Although pregnant women today have an easier life, there still are issues that raise controversies among physicians and patients. Some of these controversial issues are whether or not pregnant women should take antidepressants and whether these drugs are safe during the pregnancy. A new study shows exactly what to expect if using antidepressants during pregnancy.
A study published this Monday in the Archives of General Psychiatry is looking at an urgent and controversial issue. Basically, the study tried to see exactly how using antidepressants during pregnancy affects patients by listing both benefits and disadvantages. For the pregnant women that suffer from depression the study can offer an answer to their ever troubling question of whether continuing their antidepressant treatment or putting a stop to it.
The study undertaken by researchers in Netherlands investigated 7,696 pregnant women, out of which 570 had untreated depressive symptoms. 99 of them were taking selective serotonin reuptake inhibitors (SSRIs) for depression. The research found that depressed women on the SSRIs treatment were facing a higher likelihood of having babies with a reduced fetal head size but a normal fetal body growth. These women also were more likely to give birth preterm.
However, depressed women not on the SSRIs treatment were likely to give birth to babies with reduced head size. The matter at hand, although not fully elucidated by the present study, is linked with later behavioral and even psychiatric problems, as other research has showed.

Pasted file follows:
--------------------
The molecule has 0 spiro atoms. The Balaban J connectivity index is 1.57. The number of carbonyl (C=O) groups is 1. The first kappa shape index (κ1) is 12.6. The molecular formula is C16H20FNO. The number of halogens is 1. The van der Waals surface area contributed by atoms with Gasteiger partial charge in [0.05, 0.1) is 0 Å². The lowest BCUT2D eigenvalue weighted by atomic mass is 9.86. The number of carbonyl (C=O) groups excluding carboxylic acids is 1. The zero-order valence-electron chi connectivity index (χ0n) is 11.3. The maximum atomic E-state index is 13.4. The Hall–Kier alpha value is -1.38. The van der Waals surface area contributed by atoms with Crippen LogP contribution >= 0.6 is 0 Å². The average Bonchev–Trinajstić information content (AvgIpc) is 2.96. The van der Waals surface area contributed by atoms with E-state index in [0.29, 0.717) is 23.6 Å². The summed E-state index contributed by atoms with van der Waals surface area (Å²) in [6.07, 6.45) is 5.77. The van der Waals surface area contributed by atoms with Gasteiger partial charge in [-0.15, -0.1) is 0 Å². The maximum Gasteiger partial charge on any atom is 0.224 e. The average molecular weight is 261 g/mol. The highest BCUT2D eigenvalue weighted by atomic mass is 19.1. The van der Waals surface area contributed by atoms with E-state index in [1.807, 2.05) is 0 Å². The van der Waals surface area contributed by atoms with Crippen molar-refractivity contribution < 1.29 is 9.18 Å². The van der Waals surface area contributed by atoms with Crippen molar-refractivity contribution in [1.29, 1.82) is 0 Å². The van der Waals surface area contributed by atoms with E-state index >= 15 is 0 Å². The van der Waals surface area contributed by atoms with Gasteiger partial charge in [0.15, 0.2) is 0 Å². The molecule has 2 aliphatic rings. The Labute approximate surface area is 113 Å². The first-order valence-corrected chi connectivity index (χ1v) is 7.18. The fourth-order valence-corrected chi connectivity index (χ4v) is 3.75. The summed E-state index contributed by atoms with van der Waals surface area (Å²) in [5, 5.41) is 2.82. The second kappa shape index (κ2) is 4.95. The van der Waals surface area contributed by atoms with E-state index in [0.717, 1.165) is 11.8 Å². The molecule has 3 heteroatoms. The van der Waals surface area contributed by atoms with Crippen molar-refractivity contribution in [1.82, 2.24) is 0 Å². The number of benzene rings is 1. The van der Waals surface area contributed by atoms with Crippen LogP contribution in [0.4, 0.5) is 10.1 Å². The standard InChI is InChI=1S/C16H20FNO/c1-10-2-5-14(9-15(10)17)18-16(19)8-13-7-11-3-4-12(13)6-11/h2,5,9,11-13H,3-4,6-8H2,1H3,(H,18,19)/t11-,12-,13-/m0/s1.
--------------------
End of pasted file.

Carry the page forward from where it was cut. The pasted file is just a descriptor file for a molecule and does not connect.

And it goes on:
Hanan El Marroun, researcher with Erasmus Medical Center in Rotterdam, Netherlands and study author, explained that the findings will “raise the question whether maternal SSRI treatment during pregnancy is better or worse for the fetus than untreated maternal depression”.
Given the results, the authors of the research pointed out that “we must be careful not to infer an association of SSRI use in pregnancy with future developmental problems” . However, they recommend that “clinicians must carefully weigh the known risks of untreated depression during pregnancy and the possible adverse effects of SSRIs”.
In the end, the study concluded that without further research, “prescribing antidepressant medication to pregnant women is a major controversy in current psychiatry” as the attempt to “balance the possible negative consequences of untreated maternal depression with the unknown potential negative consequences of SSRIs remains an open debate”.